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In Senegal, security forces forcibly disperse a gathering in Dakar

Photo: Guy Peterson Agence France-Presse Police in riot gear kept at bay people trying to access the vast esplanade of Place de la Nation by firing tear gas, provoking clashes.

Alice Chancellor – Agence France-Presse and Soulé Dia – Agence France-Presse in Dakar

2:32 p.m.

  • Africa

Security forces violently dispersed an attempted rally in Dakar on Friday, during a day that tested the balance of power between the power of President Macky Sall, civil society and the opposition.

This mobilization is the first large-scale protest since the postponement of the presidential election initially scheduled for February 25, which opened a serious political crisis in Senegal and plunged the country into a period of uncertainty.

Police in riot gear kept away people trying to access the vast esplanade of Place de la Nation by firing tear gas, provoking clashes. A cloud of smoke rose above the entire area.

All access to the square is closed, AFP journalists noted. The highway and major roads in the capital were also blocked. The train has been stopped.

Protesters responded by throwing rocks and setting up barricades with makeshift objects — boards and stones — and setting tires on fire. In Colobane, where the stalls are usually crowded, all the stores have closed.

The clashes went beyond the area around the Place de la Nation to affect other areas of the capital.

“The Senegalese must be outraged and not only on social networks,” one of the presidential candidates, Thierno Alassane Sall, told AFP.

Protests in several other cities across the country were reported on social media. In the commune of Nioro du Rip, some 250 km east of Dakar, a demonstration of around 200 people was dispersed by the police, noted an AFP journalist.


At the Masjidounnour mosque in Dakar, for the great Muslim Friday prayer, imam Ahmed Dame Ndiaye protested against the political situation.

“Even the president can make mistakes and in this case it is up to us to tell him the truth,” he said, adding that “no one has the right to watch the society being destroyed.”

For muezzin Souleymane Ndiaye, President Macky Sall “has backed down and it is a shame for all Senegalese. The word given is sacred.”

In the morning, teachers set the tone with walkouts in schools. At the Blaise Diagne high school in Dakar, hundreds of students left their classes at 10 a.m., like Seynabou Ba, 18, who says he “no longer has hope” for democracy in his country.

“This is just the start of a fight. If the government persists, we will be forced to take other actions,” said Assane Sene, a unionized history-geography professor at the school.

The postponement of the presidential election for 10 months has sparked outrage widely shared on social networks. The opposition cries a “constitutional coup”. She suspects a scheme to avoid the defeat of the candidate from the presidential camp, or even to keep President Sall at the head of the country for several more years.

A group of 14 opposition candidates filed an appeal with the Supreme Court in the afternoon.

Attempts to demonstrate since the announcement of the postponement have been repressed and dozens of people arrested. Authorities have commonly banned such protests and prevented them from taking place in recent years.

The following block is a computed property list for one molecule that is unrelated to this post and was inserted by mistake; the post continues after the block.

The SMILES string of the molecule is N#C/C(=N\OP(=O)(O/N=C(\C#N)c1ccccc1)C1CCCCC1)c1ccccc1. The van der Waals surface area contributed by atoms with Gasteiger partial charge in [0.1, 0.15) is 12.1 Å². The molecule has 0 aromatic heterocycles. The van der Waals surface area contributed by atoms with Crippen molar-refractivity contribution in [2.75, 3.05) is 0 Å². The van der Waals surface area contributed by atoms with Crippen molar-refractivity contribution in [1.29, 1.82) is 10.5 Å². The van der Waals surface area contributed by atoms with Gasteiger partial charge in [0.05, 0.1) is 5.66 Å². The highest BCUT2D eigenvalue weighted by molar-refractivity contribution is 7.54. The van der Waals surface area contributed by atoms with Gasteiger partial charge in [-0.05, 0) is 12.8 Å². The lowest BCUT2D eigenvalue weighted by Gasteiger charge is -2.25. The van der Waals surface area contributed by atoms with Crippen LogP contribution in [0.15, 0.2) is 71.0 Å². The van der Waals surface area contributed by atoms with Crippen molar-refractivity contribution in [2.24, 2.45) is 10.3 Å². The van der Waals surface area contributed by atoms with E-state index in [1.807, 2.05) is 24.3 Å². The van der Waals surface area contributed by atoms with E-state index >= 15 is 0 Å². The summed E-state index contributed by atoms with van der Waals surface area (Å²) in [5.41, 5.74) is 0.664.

Dozens of people have been killed and hundreds arrested since 2021 during different episodes of protest.

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  • Mobilization in Senegal against the indefinite postponement of the presidential election

Protest peacefully

The Aar Sunu Election (“Let’s Protect Our Election”) collective, which is planning another demonstration on Tuesday, insisted on its desire to protest peacefully and maintain its independence. A dozen candidates opposed to the change of calendar, out of the 20 selected by the Constitutional Council, expressed their desire for convergence with civil society.

President Sall decreed last Saturday the postponement of the presidential election, just three weeks before the deadline, in the midst of a political fight over the candidates retained or rejected for the vote.

The National Assembly approved on Monday a postponement until December 15, with the votes of the presidential camp and supporters of a failed candidate and under the protection of the gendarmes.

It also voted to maintain Mr. Sall in power until his successor takes office, probably in early 2025. Mr. Sall's second term officially expired on April 2.

After maintaining doubt for months, he repeated on different occasions, and again on Wednesday evening, the commitment made in 2023 not to run again.

Faced with one of the most serious political crises in recent decades, President Sall said he wanted to initiate a process of “appeasement and reconciliation”.

Teilor Stone

By Teilor Stone

Teilor Stone has been a reporter on the news desk since 2013. Before that she wrote about young adolescence and family dynamics for Styles and was the legal affairs correspondent for the Metro desk. Before joining Thesaxon , Teilor Stone worked as a staff writer at the Village Voice and a freelancer for Newsday, The Wall Street Journal, GQ and Mirabella. To get in touch, contact me through my teilor@nizhtimes.com 1-800-268-7116